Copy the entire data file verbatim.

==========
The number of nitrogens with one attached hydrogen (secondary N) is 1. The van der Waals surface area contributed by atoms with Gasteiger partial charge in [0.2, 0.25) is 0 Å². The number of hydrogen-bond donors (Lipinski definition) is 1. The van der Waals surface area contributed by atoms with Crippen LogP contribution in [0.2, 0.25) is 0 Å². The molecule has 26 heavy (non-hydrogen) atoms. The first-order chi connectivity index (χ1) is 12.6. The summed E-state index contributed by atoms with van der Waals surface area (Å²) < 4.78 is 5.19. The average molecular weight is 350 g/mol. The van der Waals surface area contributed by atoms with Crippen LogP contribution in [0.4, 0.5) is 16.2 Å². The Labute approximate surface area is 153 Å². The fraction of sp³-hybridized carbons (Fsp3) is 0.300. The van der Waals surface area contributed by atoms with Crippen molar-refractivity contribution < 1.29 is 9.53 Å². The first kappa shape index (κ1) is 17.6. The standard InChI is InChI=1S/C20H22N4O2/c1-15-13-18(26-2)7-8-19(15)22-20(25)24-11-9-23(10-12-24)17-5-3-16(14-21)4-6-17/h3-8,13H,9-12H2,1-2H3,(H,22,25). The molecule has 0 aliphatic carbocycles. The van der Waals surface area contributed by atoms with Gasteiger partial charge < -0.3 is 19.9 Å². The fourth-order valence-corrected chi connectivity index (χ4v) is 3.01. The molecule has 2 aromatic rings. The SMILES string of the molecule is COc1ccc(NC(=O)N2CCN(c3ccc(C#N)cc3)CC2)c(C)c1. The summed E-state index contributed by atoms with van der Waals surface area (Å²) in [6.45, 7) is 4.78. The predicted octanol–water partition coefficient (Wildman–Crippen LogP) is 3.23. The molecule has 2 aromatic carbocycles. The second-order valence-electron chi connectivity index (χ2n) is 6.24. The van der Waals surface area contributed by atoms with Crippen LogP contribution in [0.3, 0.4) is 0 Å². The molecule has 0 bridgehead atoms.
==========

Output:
The number of nitrogens with one attached hydrogen (secondary N) is 1. The van der Waals surface area contributed by atoms with Gasteiger partial charge in [0.2, 0.25) is 0 Å². The number of hydrogen-bond donors (Lipinski definition) is 1. The van der Waals surface area contributed by atoms with Crippen LogP contribution in [0.2, 0.25) is 0 Å². The molecule has 26 heavy (non-hydrogen) atoms. The first-order chi connectivity index (χ1) is 12.6. The summed E-state index contributed by atoms with van der Waals surface area (Å²) < 4.78 is 5.19. The average molecular weight is 350 g/mol. The van der Waals surface area contributed by atoms with Crippen LogP contribution in [0.4, 0.5) is 16.2 Å². The Labute approximate surface area is 153 Å². The fraction of sp³-hybridized carbons (Fsp3) is 0.300. The van der Waals surface area contributed by atoms with Crippen molar-refractivity contribution < 1.29 is 9.53 Å². The first kappa shape index (κ1) is 17.6. The standard InChI is InChI=1S/C20H22N4O2/c1-15-13-18(26-2)7-8-19(15)22-20(25)24-11-9-23(10-12-24)17-5-3-16(14-21)4-6-17/h3-8,13H,9-12H2,1-2H3,(H,22,25). The molecule has 0 aliphatic carbocycles. The van der Waals surface area contributed by atoms with Gasteiger partial charge < -0.3 is 19.9 Å². The fourth-order valence-corrected chi connectivity index (χ4v) is 3.01. The molecule has 2 aromatic rings. The SMILES string of the molecule is COc1ccc(NC(=O)N2CCN(c3ccc(C#N)cc3)CC2)c(C)c1. The summed E-state index contributed by atoms with van der Waals surface area (Å²) in [6.45, 7) is 4.78. The predicted octanol–water partition coefficient (Wildman–Crippen LogP) is 3.23. The molecule has 2 aromatic carbocycles. The second-order valence-electron chi connectivity index (χ2n) is 6.24. The van der Waals surface area contributed by atoms with Crippen LogP contribution in [0.3, 0.4) is 0 Å². The molecule has 0 bridgehead atoms.